The best part of Autumn is…

Sunday, September 25, 2011

The best part of Autumn is…

It could be the colors, bold against the tame gray sky; or the cool, damp air that makes you shiver deep inside; or the hot drinks—the coffee, the cocoa, the cider—that gently calm those shivers one at a time until they subside; or the Lake (I swear She smells different this time of year) on a brisk afternoon as She crashes against the breakwall in Her fury (or joy—I’m not sure which); or the geese in perfect form as they head to their southern homes.

It could be that it’s time for school, and all the neighbor children play together as they wait for the bus; or that it’s almost time for a birthday—another year older!; or that Thanksgiving approaches and I have to find a fine selection of snowmen for your Grandma; or that it’s time to start binding journals for Christmas.

It could be the apples (oh, how I love them!), or the tomatoes, or the two stubborn strawberries that are still ripening this week in spite of the chill; or that first scent of snow, crisp, cold and unmistakable; or that first magical snow fall—a covenant of all that is yet to come—that makes us smile with wonder; or the cold that bites at your face, chasing away your breath as you gaze upon a clear night sky.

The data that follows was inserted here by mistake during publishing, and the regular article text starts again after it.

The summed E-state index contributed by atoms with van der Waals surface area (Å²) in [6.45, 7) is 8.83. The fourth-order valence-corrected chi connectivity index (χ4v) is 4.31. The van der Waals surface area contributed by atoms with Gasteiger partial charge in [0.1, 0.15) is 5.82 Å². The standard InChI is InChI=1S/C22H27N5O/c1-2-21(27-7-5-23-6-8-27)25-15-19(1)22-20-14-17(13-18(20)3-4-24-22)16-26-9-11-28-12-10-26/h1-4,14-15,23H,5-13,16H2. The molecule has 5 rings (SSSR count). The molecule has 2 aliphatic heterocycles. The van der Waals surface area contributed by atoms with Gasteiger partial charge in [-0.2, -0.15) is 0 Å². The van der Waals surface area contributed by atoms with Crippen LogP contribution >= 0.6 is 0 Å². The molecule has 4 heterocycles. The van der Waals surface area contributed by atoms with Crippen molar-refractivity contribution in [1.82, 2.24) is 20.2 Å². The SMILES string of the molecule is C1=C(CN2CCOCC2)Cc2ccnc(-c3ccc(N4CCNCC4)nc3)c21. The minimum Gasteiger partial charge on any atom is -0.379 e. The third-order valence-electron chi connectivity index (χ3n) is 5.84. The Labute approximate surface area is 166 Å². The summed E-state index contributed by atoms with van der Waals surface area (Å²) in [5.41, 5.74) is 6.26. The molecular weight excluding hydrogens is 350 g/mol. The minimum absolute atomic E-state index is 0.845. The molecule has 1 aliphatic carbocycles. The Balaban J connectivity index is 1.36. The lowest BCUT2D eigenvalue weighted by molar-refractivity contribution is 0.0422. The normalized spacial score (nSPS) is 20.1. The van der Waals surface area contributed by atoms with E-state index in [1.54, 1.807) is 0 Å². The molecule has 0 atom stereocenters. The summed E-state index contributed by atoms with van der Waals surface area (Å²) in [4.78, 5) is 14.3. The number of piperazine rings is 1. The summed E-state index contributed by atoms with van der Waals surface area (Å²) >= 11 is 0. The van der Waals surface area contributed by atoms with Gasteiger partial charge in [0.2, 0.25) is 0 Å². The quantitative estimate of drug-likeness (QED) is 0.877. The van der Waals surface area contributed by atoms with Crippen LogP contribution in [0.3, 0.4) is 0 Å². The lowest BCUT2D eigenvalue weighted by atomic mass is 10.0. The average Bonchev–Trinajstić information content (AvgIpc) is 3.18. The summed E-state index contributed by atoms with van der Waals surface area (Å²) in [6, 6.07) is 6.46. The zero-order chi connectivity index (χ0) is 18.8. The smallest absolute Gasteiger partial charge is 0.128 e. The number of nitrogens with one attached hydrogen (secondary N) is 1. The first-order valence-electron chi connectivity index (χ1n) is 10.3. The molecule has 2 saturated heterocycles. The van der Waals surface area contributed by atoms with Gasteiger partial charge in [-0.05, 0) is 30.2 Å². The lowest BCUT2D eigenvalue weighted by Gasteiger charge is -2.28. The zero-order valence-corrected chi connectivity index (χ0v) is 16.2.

More than any other season, Autumn—to me—is an image of change. It is never exactly what it was the last time you looked. It is never exactly what you expect. It is always faster or slower than you want it to be. It is always, always, always on its own terms. The best we can do is enjoy the show, I think.

The same is true of life. It never happens the way we want or expect, but it always happens with color and fury (or joy…and joy) to mesmerize us, if we will but open our eyes. Even the difficult changes will, in the end, reveal a beautiful story of God’s love.

So what is the best part of Autumn? Well…Autumn is, of course!

All my love,

Aunt Sarah

4 thoughts on “The best part of Autumn is…

  1. Somehow, advanced age produces a macroscopic overview supplemented by long experience. As leaf juices depart, (leaving the remaining reds/yellows) I perceive the sap’s investment for winter nutrient survival and it’s resulting sweet syrup for the hardy spring harvester – my all time favorite sweetener – and not just maple either

  2. I rememer your POV well, Sarah and respect it. Your courage in exposing yourself to this medium is to be envied – may it point others to Christ as their Kinsman Reedemer and Savior. Please keep your eyes on Him – all others will dissapoint…………………..

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